Pinder river is also in full spate in Unibagad village, Chamoli district. “My home is damaged beyond repair and the river has washed away all our belongings,” Alam Ram, a farmer from Unibagad village, told Gaon Connection. “Most of my land is also under water,” he added. Alam Ram and his family moved to another village to his brother’s house for safety.
Almost all roads in Chamoli district are closed for traffic, as they have become dangerous, said Surendra Dhanetra, gram pradhan of Dangtoli village located in the Pinder river valley.
“It will take a long time to get the roads operational again. The indiscriminate hacking into the mountain sides in order to widen and repair the roads has become a menace for inhabitants of the villages nearby,” Dhanetra said.
In Nainital district, Gaula river is in full spate and a flood alert has been issued. “Five state highways and eleven roads leading to several rural areas in the district are inundated with debris from the torrential rains and the state government has organised earth movers to clear the roads for traffic,” Lalit Joshi, a local journalist who lives in Nainital told Gaon Connection.
In Dharchula in Pithoragarh district, the rivers Kali and Dhauli are steadily rising. As a result, on June 18, the National Hydroelectric Power Corporation (NHPC) had to raise the gates of the Chirkila dam to release the waters. “We have issued an alert to the people living downstream,” Preet Pal Singh Wilk, General Manager NHPC, Dharchula, told Gaon Connection.
Dharchula is still in danger as the waters continue to rise and communication services are poor. Darma valley, Vyas valley, Tawaghat and Chaudas are all cut off as roads are closed.
Two people lost their lives when they were hit by rocks hurtling down the mountain sides in Pithoragarh, according to RS Rautela, Circle Officer Pithoragarh. Sixty-five-year-old Dafedar Singh, a labourer from Uttar Pradesh was hit on the head and he died on his way to the hospital. This happened in Sungri, Gangolihat in the district.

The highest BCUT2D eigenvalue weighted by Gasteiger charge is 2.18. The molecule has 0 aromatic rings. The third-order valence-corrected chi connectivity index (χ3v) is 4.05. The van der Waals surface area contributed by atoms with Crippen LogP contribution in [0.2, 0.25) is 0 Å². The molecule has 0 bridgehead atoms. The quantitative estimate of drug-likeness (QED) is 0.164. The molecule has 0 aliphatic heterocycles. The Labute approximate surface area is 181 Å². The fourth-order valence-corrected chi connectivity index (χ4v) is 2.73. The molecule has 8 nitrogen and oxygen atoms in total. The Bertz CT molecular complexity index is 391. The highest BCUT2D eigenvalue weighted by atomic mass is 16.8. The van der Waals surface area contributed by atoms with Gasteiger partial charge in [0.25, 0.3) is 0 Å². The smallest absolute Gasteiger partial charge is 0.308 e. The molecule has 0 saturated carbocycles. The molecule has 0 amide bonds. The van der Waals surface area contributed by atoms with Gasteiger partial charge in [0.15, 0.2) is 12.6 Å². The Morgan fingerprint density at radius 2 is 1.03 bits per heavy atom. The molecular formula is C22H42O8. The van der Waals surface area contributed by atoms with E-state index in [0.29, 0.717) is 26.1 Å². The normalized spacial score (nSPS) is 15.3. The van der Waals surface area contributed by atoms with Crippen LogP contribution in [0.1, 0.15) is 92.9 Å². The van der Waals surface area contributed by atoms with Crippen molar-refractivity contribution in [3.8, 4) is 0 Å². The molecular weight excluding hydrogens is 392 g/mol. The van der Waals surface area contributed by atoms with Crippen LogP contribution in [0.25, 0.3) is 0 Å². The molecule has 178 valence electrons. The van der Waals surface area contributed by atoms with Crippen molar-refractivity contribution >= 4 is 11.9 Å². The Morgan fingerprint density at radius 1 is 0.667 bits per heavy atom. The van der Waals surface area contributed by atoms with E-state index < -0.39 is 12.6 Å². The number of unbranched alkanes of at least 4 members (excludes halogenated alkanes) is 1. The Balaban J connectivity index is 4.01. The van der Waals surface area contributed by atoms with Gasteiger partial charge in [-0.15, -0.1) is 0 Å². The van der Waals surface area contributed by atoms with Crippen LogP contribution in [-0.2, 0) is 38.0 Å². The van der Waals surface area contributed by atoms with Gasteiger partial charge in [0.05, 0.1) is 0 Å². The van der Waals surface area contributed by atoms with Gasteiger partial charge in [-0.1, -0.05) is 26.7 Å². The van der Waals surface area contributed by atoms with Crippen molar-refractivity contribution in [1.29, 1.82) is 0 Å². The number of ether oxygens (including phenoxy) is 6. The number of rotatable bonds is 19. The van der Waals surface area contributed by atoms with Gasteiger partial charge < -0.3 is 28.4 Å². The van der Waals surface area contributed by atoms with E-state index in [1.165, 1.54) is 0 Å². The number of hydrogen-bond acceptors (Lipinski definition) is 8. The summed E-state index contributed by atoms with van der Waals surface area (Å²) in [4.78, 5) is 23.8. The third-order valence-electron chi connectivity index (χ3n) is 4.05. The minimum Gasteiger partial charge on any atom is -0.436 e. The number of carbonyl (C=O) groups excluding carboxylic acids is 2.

A vegetable trader, 55-year-old Khalil Ahmed, also lost his life when a boulder hit him as he waited by his truck near the Ghat bridge, Pitoragar. Ahmed was going to Pilibhit to fetch vegetables for Pitoragarh.
Meanwhile, district administrations are actively evacuating, rescuing and carrying out relief work in the affected areas. Authorities responded promptly to the situation in Unibagad village in Chamoli. “All the villagers have been moved to safety. They are safe, but their homes are in danger of being washed away,” Sudhir Kumar, deputy collector, Chamoli, told Gaon Connection.
Thirteen families have been moved to safety by the district administration from Agarchatti village in Chamoli, as the level of water in Ram Ganga river rose dangerously. Similarly, as the Pinder river’s levels reached the danger mark, 14 families of Bainoli village in Tharali, Chamoli, were also moved to the safety of the village school.
The heavy downpour in the hilly areas of Uttarakhand, has also impacted life in the plains. In Rishikesh, the river Ganges was flowing just nine metres below the danger level. The famous Triveni ghat, Parmarth ghat, and others are fully submerged.
The irrigation department has opened all the gates of the Ganga barrage, in Rishikesh. The disaster management team is keeping a watch over the level of the Ganga river as Muni Ki Reti and Lakshman Jhula are also in danger. Meanwhile, the authorities have shut down Chilla power house in Pauri Garhwal district because of the danger of the debris being carried by the river damaging the machinery in the powerhouse. So there is no power being generated there, even now.
“The administration is doing everything in its power and is ready to combat any disaster,” DC Dhoundiyal, Circle Officer Rishikesh, said at a press conference in Rishikesh on June 19.
The river police and divers have been stationed at the danger areas. Two hundred and fifty people who lost their homes in Chandrabhaga Basti in Rishikesh and 300 others who lived by the river have been moved to nearby dharamshalas where they are being provided boarding and lodging by the local administration.